Fill the bottom half of your containers with packing peanuts to address both problems. Some soil will inevitably slip down through the peanuts but most will stay at the top. You may have to put the peanuts in a mesh bag to keep them contained within the pot.

You can also fill the bottom of a large container with plastic soda or water bottles.

Filling the bottom half of large gardening pots and containers with packing peanuts saves you money
Potting soil can be expensive. Filling the bottom half of large gardening pots and containers with packing peanuts saves you money. (Photo: Ian Munroe/Flickr)

3. Line Containers with Coffee Filter

Your garden containers must have holes in the bottom from drainage. To prevent all your potting soil from slipping through the hole, line your smaller clay pots and containers with coffee filter.

The filter will let water through but not soil! This clever hack comes to us by way of blogger Ann Drake of On Sutton Place.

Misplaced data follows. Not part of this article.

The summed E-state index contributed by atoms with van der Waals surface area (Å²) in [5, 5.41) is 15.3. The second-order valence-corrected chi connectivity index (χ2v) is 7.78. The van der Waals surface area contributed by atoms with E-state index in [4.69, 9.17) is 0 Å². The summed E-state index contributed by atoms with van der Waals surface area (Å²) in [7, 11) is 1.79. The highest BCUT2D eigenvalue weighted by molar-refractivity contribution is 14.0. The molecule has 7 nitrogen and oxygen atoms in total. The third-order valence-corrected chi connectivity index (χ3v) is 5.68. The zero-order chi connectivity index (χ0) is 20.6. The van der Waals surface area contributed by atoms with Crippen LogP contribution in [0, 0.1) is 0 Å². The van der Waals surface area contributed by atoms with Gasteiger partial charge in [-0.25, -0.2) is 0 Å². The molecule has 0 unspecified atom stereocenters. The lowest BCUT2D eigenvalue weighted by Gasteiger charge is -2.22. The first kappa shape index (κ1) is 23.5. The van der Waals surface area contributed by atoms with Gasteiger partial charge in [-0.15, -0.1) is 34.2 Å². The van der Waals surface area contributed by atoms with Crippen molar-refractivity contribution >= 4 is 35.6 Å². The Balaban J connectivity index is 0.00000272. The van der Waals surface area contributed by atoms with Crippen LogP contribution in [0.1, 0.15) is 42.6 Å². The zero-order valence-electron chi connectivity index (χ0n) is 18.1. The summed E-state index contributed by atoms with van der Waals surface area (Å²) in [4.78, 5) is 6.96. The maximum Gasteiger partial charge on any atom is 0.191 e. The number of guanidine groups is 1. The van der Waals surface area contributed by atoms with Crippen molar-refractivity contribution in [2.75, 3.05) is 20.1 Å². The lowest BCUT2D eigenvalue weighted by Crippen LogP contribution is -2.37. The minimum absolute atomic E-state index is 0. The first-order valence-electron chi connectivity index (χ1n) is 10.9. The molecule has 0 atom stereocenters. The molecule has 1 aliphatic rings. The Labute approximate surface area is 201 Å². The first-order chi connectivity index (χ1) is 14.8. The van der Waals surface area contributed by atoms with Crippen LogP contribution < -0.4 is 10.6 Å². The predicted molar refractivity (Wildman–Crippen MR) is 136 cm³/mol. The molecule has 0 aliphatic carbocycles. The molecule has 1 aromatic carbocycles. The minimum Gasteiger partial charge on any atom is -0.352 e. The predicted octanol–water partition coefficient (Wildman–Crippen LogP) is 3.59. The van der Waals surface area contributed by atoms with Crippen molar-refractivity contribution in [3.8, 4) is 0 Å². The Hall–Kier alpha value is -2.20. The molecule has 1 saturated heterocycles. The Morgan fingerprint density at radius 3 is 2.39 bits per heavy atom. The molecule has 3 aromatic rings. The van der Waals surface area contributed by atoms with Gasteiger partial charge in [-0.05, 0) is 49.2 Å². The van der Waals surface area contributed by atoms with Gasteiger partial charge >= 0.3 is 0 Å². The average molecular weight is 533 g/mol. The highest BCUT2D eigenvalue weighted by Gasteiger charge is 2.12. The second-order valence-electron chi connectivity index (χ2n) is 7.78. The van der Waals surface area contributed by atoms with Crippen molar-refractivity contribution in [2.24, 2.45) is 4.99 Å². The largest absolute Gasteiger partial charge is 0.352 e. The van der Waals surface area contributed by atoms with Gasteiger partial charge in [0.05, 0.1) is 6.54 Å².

To prevent all your potting soil from slipping through the hole, line your smaller containers with coffee filter.
To prevent potting soil from slipping through the hole, line your smaller clay pots and containers with coffee filter. (Photo: WikimediaImages/Pixabay)

4. Use Stockings as Gardening Twine

Discarded nylon stockings are perfect for tying tomato vines, tall plants, or young trees to a stake. The soft and durable fabric will not injure the stem, and the textile will expand as the plant thrives!

You can store onions or bulbs in old stockings, too. The fabric is perfect for helping them stay fresh for longer.